Theft As a Lesser Included Offense In California
In People v. Garcia (1996) 45 Cal.App.4th 1242, 1246, there was no error in the trial court's failure to instruct on theft as a lesser included offense, where the evidence showed that the defendant gave a cashier a "slight push, 'like a tap,'" to move her away from an open cash register drawer.
In People v. Garcia, supra, 45 Cal.App.4th 1242, 1246, it was enough that the defendant gave a cashier a "slight push, 'like a tap,'" to move her away from a cash register drawer.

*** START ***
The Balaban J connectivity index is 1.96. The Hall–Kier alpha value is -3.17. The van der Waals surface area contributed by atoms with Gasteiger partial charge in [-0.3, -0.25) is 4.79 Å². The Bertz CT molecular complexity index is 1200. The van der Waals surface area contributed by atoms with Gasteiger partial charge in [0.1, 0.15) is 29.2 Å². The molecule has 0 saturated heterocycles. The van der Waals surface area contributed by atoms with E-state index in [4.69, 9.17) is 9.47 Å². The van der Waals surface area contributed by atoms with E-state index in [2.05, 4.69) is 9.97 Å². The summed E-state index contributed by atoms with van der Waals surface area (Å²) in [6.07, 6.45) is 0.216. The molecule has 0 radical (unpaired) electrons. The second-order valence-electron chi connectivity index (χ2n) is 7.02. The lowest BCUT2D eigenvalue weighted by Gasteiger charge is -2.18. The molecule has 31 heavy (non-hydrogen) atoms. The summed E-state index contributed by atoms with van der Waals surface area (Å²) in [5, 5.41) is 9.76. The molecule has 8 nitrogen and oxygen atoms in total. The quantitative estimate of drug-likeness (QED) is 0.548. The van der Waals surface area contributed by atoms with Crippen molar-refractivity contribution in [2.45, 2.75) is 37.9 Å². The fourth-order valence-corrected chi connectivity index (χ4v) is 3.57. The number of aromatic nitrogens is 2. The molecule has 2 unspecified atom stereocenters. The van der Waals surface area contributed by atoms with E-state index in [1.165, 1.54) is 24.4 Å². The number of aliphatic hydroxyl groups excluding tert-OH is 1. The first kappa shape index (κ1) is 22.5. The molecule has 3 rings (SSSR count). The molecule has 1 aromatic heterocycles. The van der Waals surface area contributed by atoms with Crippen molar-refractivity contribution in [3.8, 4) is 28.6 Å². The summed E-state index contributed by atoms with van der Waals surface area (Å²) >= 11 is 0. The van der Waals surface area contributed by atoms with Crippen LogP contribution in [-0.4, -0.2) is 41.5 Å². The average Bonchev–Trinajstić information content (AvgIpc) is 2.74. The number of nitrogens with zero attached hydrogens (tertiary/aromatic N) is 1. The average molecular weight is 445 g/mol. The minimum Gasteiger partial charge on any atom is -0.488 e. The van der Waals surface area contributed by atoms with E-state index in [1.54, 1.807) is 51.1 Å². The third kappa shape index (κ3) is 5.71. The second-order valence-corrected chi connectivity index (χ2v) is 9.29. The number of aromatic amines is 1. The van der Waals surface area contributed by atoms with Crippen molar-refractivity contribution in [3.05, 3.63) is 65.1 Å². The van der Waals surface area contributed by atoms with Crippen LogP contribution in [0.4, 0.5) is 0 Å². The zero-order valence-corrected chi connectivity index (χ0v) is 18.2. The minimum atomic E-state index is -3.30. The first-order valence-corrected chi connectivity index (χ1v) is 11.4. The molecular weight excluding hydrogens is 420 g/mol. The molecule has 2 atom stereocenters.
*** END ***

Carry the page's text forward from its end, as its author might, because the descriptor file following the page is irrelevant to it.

"The touching," wrote the court, "was more than incidental and was not merely the force necessary to seize the money. the defendant did not simply brush against the cashier as he grabbed for the money. He intentionally pushed against her to move her out of the way so he could reach into the register. In terms of Morales, supra, pushing the cashier went beyond the 'quantum of force which was necessary' to grab the money out of the cash register. . . . Defendant appears to have been rather polite in . . . giving the cashier a mere 'tap.' Nevertheless, for purposes of the crime of robbery, the degree of force is immaterial." ( People v. Garcia, supra, 45 CAl.App.4th at p. 1246.)